After having done my pre-game research and have a good idea of where I want to start, I set up on the line, then use the remaining time (usually between 1 minute to 1:30 left) to create a bigger hole to leeward, and defend from poachers. The skills to increase your hole are "downspeed manoeuvres" and they can be classified as 1. shooting up, 2. sailing backwards, 3. double tack. The most common is shooting up. This requires a very strong ability in skulling. Use your tiller to pivot your boat down while sheeting out. As long as your sail is completely luffing, you should be able to pivot around your daggerboard without moving forward. From a beam reach course, add leeward heel and sheet in slightly to swing your bow back into the wind while minimizing moving forward. It is important to gain distance to windward to maintain "bow even" with the other boats, but never too much to risk going over the line early, or forcing the boats around you to do the same. Having "shot up" into the wind, there will be several moments when your boat is NOT slipping sidewards towards the port end of the line. This is where you make gains. Once you start going backwards again, you need to re-gain control by skulling down again. Having repeated this several times, you will open up a gap to leeward and allow for the other boats to drift away. You can also use the technique to make your hole look unappealing to poachers. to practice: setup 2 marks about 10 boat lengths apart. sail your boat up to the starboard end and stop once you become overlapped by heading up head to wind and slightly backwinding. Begin repeating the process of skulling down, then shooting back head to wind and try to NEVER become un-overlapped between the 2 marks. Obviously the longer you can make your drift time between starboard end and port end, the more your are eliminating drift. Once you have reached the port end of the line, stop your clock then repeat the drill and try to beat your time. If you can keep your boat under control for more than 4 minutes without losing overlap, that is mighty impressive!!

Tillerman said...

Very interesting Vaughan. That sounds like an extremely effective technique.

But are you saying it is OK to to scull down to a beam reach course? If so how does that square with Rule 42.3 (d) "When a boat is above a close-hauled course and either stationary or moving slowly, she may scull to turn to a close-hauled course"?

I always thought you could only scull down to close-hauled but no further.

Vaughn said...

That's correct, the rules state that can only skull down to a close hauled course and you must use your sails to head back up. There is a sweet spot somewhere between beam reach and close hauled that is on the edge of slipping sideways and being noticed for over-skulling. I think it's safe, because the juries are more preoccupied watching to see if you will skull back up. More commonly people are flagged for skulling to leeward, or standing up and pressing on their booms

Vaughn said...

To be more accurate, you don't actually need to skull further than close hauled. You just need enough to get some grip on your foils, enough so that the flogging of your sail and the waves smacking your bow will help the boat to pivot further.. the further you end up (closer to close reach than bream reach) the less side slip you will have when spinning your bow back up head to wind.

Anonymous said...

I respectfully disagree with Ed Adams.....well the point about starting weather end. Whilst it certainly is safer, it doesn't yield the same gains up the course for the same amount of shift. That is, a 5 degree left hander (and then tacking) is a significant gain compared to the 5 degree right hander and footing. In other words, you tend to make more gains by heading and tacking compared to being lifted and footed. This is for Lasers anyway. Other faster classes are different. Many will now start debating that everyone will tack on the left hander - but not everyone will arrive at the left hander at the same time and it is this period where the large gains are made.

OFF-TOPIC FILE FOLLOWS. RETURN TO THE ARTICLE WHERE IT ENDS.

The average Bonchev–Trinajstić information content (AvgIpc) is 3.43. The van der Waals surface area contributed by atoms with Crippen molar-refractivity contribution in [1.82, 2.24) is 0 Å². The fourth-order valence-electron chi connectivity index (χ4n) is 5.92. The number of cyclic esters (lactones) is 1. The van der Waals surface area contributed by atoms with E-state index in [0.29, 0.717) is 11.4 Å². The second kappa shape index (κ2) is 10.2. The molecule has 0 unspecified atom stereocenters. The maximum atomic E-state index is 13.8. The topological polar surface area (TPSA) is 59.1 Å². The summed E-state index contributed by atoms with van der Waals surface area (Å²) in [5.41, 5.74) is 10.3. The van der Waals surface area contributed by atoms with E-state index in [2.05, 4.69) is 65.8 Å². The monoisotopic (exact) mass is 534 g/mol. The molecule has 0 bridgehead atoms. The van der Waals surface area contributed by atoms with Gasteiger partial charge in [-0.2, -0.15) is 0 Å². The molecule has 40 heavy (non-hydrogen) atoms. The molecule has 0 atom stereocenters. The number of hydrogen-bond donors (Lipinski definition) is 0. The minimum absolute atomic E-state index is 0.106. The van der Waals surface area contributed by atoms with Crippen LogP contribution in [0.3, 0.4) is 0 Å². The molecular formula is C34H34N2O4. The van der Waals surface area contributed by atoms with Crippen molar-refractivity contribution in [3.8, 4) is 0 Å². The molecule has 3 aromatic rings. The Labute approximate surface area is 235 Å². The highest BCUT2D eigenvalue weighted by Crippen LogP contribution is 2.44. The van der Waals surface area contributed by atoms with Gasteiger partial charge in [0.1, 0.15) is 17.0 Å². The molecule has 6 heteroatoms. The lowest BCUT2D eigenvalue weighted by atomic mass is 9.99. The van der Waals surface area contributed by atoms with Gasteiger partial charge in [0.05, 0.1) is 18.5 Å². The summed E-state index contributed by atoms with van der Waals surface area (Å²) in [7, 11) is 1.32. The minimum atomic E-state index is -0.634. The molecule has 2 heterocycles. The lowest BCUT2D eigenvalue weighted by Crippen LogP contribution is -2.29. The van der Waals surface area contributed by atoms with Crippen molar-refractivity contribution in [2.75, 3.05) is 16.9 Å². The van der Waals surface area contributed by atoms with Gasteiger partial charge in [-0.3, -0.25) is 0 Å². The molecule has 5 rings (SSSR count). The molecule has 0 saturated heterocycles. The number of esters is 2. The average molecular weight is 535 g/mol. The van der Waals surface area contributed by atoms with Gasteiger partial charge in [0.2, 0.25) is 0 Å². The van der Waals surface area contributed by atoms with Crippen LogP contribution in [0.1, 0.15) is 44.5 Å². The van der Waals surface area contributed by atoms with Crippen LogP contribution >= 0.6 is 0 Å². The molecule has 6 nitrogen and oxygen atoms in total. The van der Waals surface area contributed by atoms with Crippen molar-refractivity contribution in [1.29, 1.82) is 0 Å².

Perry said...

The best advice I ever heard was what Chuck Rudinsky passed on from a high school running coach: "Get a good start, pick it up in the middle, and finish with a kick."

Tillerman said...

Anonymous, I don't think Ed's point was about the relative gains to be made up the course from correct positioning on the start line. He was talking about the risks of being so close to the pin that you can't fetch it, and how this risk is greater when the wind is very shifty or strong.

To put it into context, the quotation I used from him was in response to this question - "The frequent shifts made starting difficult. Personally, numerous times I felt well set up, only to get a left shift in the last 30 seconds and find myself in the bad air of the boat I'd thought was comfortably to leeward of me. What were your secrets for getting a good start on Sunday?"

Tillerman said...

Hmmm. Isn't it a bit easier to get good start in a running race (excluding sprints perhaps) than it is in a sailing race?

George A said...

Huh, I thought that WOW stood for "wine of the week". That must be my problem with starts.

Tillerman said...

LOL George. I'm still trying to work out which drinks on a Saturday night do the most to enhance my sailing performance on Sunday. Further research is required.

George A said...

While I'm thinking of it, "BOW" really has nothing to do with the pointy end of the boat. In stands for "Beer of the Week". There you have it: BOW-WOW.

MJ said...

Greg Fisher wrote an article (or maybe he was being interviewed) where he said that he sees great benefits in picking your favorite starting approach (be it a port tack approach or coming in from the right of the committee boat or some other) and using that approach every time you race. No matter where on the line you plan to start, use the same approach.